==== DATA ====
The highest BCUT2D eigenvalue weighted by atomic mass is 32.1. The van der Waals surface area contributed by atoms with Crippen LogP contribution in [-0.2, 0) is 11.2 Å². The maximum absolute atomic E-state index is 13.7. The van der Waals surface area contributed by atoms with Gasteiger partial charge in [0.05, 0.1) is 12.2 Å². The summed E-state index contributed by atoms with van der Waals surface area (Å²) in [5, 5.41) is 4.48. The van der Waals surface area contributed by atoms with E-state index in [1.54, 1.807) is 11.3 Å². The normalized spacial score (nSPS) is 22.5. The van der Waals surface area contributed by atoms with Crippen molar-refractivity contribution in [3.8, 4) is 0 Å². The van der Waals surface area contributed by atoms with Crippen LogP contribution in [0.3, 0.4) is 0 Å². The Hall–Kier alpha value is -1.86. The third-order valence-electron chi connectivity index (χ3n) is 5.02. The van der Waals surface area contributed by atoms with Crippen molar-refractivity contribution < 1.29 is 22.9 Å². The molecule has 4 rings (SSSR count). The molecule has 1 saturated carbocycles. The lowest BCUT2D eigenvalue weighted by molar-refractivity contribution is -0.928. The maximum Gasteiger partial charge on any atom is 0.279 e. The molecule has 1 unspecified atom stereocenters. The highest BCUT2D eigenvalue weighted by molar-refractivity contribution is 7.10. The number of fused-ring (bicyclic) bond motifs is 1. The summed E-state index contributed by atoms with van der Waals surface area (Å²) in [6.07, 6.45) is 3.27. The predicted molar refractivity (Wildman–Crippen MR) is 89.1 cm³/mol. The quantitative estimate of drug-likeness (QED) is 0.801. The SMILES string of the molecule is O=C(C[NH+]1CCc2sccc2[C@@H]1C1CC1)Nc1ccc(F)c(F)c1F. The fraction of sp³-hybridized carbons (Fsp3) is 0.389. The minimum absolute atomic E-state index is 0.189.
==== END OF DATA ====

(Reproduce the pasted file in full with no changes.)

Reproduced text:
The highest BCUT2D eigenvalue weighted by atomic mass is 32.1. The van der Waals surface area contributed by atoms with Crippen LogP contribution in [-0.2, 0) is 11.2 Å². The maximum absolute atomic E-state index is 13.7. The van der Waals surface area contributed by atoms with Gasteiger partial charge in [0.05, 0.1) is 12.2 Å². The summed E-state index contributed by atoms with van der Waals surface area (Å²) in [5, 5.41) is 4.48. The van der Waals surface area contributed by atoms with E-state index in [1.54, 1.807) is 11.3 Å². The normalized spacial score (nSPS) is 22.5. The van der Waals surface area contributed by atoms with Crippen molar-refractivity contribution in [3.8, 4) is 0 Å². The van der Waals surface area contributed by atoms with Crippen LogP contribution in [0.3, 0.4) is 0 Å². The Hall–Kier alpha value is -1.86. The third-order valence-electron chi connectivity index (χ3n) is 5.02. The van der Waals surface area contributed by atoms with Crippen molar-refractivity contribution < 1.29 is 22.9 Å². The molecule has 4 rings (SSSR count). The molecule has 1 saturated carbocycles. The lowest BCUT2D eigenvalue weighted by molar-refractivity contribution is -0.928. The maximum Gasteiger partial charge on any atom is 0.279 e. The molecule has 1 unspecified atom stereocenters. The highest BCUT2D eigenvalue weighted by molar-refractivity contribution is 7.10. The number of fused-ring (bicyclic) bond motifs is 1. The summed E-state index contributed by atoms with van der Waals surface area (Å²) in [6.07, 6.45) is 3.27. The predicted molar refractivity (Wildman–Crippen MR) is 89.1 cm³/mol. The quantitative estimate of drug-likeness (QED) is 0.801. The SMILES string of the molecule is O=C(C[NH+]1CCc2sccc2[C@@H]1C1CC1)Nc1ccc(F)c(F)c1F. The fraction of sp³-hybridized carbons (Fsp3) is 0.389. The minimum absolute atomic E-state index is 0.189.